Sewing with Silk
Nothing else comes close to the softness and sheer luxury of 100% pure silk. But, sewing with the fabric can be frustrating without an understanding of its characteristics and exacting requirements. On the other hand, you do not need a fancy machine to sew with silk; and it is a lot easier to sew than most synthetics.
Fabric Preparation: If you plan to wash your garment rather than dry clean, pre-wash silk. Soak uncut fabric and all components, linings, interfacings, zippers etc. in a large tub of warm water for about 20 minutes, or follow our fact sheet Information for Textile Artists on Preparation & Dyeing Silk. Press on wrong side of fabric while still damp. Let rest for 24 hours.
Note: Some commercial silks contain many factory finishes are best dry cleaned as they will change characteristics when washed.... i.e. Charmeuse/Satin will become dull but often softer too. Silk velvet should always be dry cleaned to preserve the original condition of the pile. Test wash a small square of your fabric. If you like the results, wash.
All silk supplied by Silk Wholesalers are PFD (prepared for dyeing) and contain no factory finishes other than Sericin, a naturally occurring gum from the silkworm.
Needles: Always use new needles. For light weight and medium weight silks, use a #9 or 11 sharp needle. For heavy weight silks, use a #13 sharp. Never use a ballpoint needle! It will tear the fabric rather than go between threads.
Thread: Generally, 100% cotton thread is recommended for sewing light and medium weight silks. Cotton is weaker than silk. It therefore breaks easier in the event of stress on the finished garment. A broken seam is a lot better than a torn garment. For heavy silks, poly/cotton may be used, but remember, polyester does not take home dyes. So, if you are ever going to change the color of your garment, you might wind up with very pronounced seams.
Machine Tension: Set your tension loose, about a #2 or #3 tension.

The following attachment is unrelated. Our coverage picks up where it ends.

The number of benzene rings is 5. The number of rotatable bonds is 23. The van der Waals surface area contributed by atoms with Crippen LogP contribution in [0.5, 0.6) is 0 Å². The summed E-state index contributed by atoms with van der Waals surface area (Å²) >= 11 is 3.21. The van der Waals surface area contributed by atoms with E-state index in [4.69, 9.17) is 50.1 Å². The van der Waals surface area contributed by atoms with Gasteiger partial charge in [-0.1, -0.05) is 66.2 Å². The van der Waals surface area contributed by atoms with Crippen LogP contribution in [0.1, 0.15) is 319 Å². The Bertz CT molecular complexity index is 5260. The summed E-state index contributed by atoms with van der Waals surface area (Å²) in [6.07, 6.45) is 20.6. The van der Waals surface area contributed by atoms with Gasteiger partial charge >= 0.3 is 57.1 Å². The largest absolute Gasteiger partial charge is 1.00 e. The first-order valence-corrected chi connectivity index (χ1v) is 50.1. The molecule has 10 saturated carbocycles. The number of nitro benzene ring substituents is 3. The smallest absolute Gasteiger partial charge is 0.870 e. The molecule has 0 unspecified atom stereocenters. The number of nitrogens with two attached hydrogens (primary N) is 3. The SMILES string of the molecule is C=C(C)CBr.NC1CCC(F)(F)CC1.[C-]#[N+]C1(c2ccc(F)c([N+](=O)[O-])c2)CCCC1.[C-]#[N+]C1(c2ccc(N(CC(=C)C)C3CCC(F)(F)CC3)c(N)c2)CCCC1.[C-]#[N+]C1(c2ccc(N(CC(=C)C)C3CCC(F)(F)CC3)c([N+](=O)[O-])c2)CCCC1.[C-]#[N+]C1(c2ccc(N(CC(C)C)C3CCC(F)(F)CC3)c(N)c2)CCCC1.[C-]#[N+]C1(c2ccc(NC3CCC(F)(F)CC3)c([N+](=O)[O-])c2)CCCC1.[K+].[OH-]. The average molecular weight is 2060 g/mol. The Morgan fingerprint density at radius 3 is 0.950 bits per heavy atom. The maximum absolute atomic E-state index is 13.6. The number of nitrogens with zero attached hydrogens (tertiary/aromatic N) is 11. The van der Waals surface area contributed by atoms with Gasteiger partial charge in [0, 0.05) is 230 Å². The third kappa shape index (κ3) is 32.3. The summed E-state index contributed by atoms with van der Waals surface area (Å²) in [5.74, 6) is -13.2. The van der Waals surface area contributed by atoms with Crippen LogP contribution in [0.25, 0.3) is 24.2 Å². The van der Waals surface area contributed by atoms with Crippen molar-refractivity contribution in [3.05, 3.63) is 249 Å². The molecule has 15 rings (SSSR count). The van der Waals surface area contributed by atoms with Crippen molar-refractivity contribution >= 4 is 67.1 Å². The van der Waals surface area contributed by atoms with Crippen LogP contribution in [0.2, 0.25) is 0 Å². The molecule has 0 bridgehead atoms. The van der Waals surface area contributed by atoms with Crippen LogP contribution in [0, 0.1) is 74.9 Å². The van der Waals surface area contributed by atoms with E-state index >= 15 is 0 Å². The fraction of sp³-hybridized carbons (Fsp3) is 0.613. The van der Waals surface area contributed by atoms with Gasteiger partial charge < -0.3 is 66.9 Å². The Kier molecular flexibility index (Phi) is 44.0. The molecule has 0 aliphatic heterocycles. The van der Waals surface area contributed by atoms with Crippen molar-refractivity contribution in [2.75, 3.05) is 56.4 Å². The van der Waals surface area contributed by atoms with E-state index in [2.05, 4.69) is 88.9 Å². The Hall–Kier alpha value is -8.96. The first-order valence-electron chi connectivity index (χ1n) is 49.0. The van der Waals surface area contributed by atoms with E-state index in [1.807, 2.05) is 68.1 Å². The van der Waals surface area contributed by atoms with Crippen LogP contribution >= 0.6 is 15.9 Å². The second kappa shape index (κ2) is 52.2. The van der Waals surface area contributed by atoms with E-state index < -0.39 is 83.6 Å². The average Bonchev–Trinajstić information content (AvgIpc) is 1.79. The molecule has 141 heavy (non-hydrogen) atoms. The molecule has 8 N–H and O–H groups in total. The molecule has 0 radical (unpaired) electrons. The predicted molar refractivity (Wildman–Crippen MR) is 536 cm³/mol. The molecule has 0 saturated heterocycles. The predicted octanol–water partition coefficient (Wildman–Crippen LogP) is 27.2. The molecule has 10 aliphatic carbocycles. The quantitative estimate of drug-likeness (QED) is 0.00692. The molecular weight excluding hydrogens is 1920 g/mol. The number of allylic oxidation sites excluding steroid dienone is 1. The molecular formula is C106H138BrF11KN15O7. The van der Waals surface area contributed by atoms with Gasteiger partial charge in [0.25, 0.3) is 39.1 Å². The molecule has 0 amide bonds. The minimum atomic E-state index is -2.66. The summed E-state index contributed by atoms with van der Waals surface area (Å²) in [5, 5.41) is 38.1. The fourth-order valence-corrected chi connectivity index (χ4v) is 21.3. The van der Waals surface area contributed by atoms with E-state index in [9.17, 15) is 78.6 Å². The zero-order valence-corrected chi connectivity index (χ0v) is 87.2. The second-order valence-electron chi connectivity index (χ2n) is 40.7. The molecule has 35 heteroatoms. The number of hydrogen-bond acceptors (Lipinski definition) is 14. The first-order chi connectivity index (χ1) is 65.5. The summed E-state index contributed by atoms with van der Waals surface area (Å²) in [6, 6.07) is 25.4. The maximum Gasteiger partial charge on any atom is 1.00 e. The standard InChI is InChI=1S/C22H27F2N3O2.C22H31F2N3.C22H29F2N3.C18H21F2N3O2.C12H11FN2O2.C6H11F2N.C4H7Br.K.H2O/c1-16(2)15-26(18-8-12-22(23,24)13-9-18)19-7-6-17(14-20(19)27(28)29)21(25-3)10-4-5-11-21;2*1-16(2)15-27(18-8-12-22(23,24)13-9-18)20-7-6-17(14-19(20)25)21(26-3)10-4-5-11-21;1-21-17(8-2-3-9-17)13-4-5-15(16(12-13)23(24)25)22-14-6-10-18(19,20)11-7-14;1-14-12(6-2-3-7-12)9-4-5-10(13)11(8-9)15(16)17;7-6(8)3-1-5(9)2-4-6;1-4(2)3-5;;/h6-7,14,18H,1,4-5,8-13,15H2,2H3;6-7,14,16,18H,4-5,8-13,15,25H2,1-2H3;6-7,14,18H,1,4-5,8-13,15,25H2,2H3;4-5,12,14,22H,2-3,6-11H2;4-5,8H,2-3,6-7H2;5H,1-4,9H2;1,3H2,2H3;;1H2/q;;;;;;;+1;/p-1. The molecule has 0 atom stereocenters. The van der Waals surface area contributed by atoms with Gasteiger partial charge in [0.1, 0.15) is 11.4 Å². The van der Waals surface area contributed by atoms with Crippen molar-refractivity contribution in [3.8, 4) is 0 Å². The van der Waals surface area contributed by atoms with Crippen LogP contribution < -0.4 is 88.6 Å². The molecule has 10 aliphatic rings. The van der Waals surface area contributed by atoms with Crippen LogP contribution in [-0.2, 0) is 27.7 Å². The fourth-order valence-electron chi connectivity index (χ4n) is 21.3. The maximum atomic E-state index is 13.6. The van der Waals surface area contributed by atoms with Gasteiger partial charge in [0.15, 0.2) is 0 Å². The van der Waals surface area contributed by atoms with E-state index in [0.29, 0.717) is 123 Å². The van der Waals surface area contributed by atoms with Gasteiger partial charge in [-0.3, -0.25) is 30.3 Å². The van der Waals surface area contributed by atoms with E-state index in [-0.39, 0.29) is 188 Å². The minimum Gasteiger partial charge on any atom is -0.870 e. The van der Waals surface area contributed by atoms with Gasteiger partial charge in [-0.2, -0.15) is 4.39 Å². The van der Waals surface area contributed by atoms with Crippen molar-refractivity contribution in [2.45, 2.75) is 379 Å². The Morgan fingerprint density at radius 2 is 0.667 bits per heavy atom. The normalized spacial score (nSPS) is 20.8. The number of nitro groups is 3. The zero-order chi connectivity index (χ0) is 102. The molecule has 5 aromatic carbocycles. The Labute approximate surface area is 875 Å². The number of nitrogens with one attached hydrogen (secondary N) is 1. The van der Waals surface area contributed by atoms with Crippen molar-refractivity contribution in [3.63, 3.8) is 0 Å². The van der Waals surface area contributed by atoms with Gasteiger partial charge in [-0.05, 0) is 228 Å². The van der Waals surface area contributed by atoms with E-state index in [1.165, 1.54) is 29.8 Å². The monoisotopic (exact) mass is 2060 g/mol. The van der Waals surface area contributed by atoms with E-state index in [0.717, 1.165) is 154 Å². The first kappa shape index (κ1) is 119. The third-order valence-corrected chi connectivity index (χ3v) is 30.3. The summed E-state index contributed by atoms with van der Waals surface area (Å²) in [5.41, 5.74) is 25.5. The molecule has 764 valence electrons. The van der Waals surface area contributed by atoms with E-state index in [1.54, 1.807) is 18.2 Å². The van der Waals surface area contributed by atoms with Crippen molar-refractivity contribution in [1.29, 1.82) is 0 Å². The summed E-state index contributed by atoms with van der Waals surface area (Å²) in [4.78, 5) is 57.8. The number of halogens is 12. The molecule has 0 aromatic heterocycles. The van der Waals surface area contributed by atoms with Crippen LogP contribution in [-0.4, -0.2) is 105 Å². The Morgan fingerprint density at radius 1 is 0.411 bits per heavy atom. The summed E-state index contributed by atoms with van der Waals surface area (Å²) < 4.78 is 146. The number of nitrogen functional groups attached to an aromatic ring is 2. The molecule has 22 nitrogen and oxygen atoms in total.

Stitching: For fine silk, 10 to 12 stitches per inch is good. For heavier silks, 8 to 10 stitches per inch works best.
Pins: Use silk pins to avoid pin marks. They are very sharp and will not break fabric threads. It is best if only seam allowances and darts are pinned.
Interfacings/Linings: Light weight fusibles may be used on silk but should be done with care as they may alter the feel of the silk. It is best not to use fusibles on very fine silks. Interfaces should be lighter than the outer fabric. Paj/Pongee, Habutai or Organza are good choices for lining fine silks. Pre-shrunk muslin, cotton mull or voile are good choices for heavier fabrics. I also like Silk Gauze. When working with blouse weight fabrics (i.e. Habutai or Crepe de Chine), it is common to use self fabric for collars, plackets, cuffs and the like. If added body is desired, silk Organza or Paj may be used. A word of caution when using Paj as a lining; it does not have great tensile strength and will deteriorate under duress. If you require tensile strength around armholes for instance, use a Habutai. Please do not be tempted to line a silk garment with a synthetic lining. You will lose the natural fall, drape and character of your silk and be disappointed.